{He bows and exits.  There is a brief moment of silence.  The queen may not even turn to Lord High Chamberlain but notes his silence and speaks forward in a queenly way}


Queen: You are very quiet, Matthew.  Do you question my actions?


LHC: I have never questioned Your Majesty’s actions, though I must say I wonder at your course of reasoning.


Queen: You are very diplomatic, Matthew.


LHC: Your Majesty has always made wise decisions.  Women drive me crazy.  I look at something logically, I analyze, I then make a decision and you just follow your heart and make a decision that defies all logic.  The maddening part is your decisions end up being the right ones.


Queen: {Laughs} I suppose that is what makes us women.  But there is one place I have not always made the right decisions and that is in raising my daughter.


LHC: But is having a soldier tutor her the right thing?


Queen:  You have always been wise in counseling me in political matters, Matthew, but this time I am looking at what is best for Marie; not as her Queen, but as her mother. 


LHC: {Somewhat under his breath}  She dances like a cow in a mud hole.


Queen: What was that, Matthew?


LHC: I was just saying that the young princess says she would rather be a man than a woman and tends to feel dancing is, how should I say, ridiculous. 


Queen: She can learn.


LHC: She’d rather ride horses, climb trees, and fight than learn philosophy or listen to music.


Queen: That may be true and I don’t want to destroy her free spirit, just broaden it.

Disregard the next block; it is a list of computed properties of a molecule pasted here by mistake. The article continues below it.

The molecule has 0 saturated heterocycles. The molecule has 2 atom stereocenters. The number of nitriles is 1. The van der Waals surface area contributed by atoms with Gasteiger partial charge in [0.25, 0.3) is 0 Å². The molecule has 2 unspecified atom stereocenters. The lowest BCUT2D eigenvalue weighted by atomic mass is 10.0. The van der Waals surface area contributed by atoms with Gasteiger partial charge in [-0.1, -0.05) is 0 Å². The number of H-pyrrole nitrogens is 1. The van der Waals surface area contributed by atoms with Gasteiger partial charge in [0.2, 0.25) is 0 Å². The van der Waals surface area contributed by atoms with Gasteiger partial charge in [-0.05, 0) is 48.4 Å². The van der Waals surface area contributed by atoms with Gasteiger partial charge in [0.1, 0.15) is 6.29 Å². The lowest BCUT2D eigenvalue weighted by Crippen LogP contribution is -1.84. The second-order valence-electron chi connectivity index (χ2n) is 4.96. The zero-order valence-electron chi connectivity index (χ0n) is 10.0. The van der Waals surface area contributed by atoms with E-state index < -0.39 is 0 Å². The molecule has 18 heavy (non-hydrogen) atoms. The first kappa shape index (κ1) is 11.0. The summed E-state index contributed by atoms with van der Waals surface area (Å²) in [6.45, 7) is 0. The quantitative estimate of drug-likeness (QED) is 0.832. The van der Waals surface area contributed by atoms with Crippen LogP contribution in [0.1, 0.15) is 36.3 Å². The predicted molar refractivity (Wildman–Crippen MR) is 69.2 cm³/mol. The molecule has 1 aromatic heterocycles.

LHC: What are you looking for this young man to do?


Queen: To change her heart.


LHC: In what way?


Queen: To help her think of others besides herself.  I will be honest, Matthew.  I have raised a daughter who is self-centered and thinks of no one but Marie.  That is not the kind of queen I want to leave to rule my people.


LHC: But Your Majesty, what if she falls in love with him?


Queen: That is a very distinct possibility; one I would not condemn.


LHC: Your Majesty, he is but a soldier.  It is unheard of for a person of royal blood to marry a commoner, especially a soldier.  And what of the alliance?  We are not a strong country.


Queen: {Almost angry}  Hang the alliance!  This is my daughter we are speaking of! {Then much calmer.} Besides, Matthew, I feel the strength of my people is not in their arms, but in their hearts.  I only want that for my daughter.  And Matthew, you have to admit that with Marie, he’s got his work cut out for him.


LHC: I’m not sure he has a prayer. 


Queen: I was much like Marie until I met my husband.  His kind, gentle, yet firm spirit helped mold me that summer my parents sent me to live with his family away from the palace.  I’m not sure but what my own parents planned for us to fall in love.


LHC: As I remember he wasn’t all that excited about it.


Queen: No, and at first we viewed each other as enemy number one.  I can’t even explain what happened.


LHC: It must have been for the best because you have always ruled wisely by following your heart.


Queen: You are kind and diplomatic.  Sometimes a big liar, but kind and diplomatic.  That is why I want you to be the one to tell her.


LHC: {Shocked, panicky, almost to terror}  You want me to tell Princess Marie you are having a soldier tutor her?


Queen: Can you think of anyone who would be better?


LHC: I can think of everyone as better.  I would rather face the guillotine.  


Queen: With Marie, it may be about the same.  Good luck.  And you best be going.  She will be waking soon and I want her to know at the first of the day. {Lord High Chamberlain rolls his eyes, but bows and exits.  Then the Queen to herself} And good luck to you, young Captain.  My prayers are with you. 


To read more, please order the script.

The Royal Tutor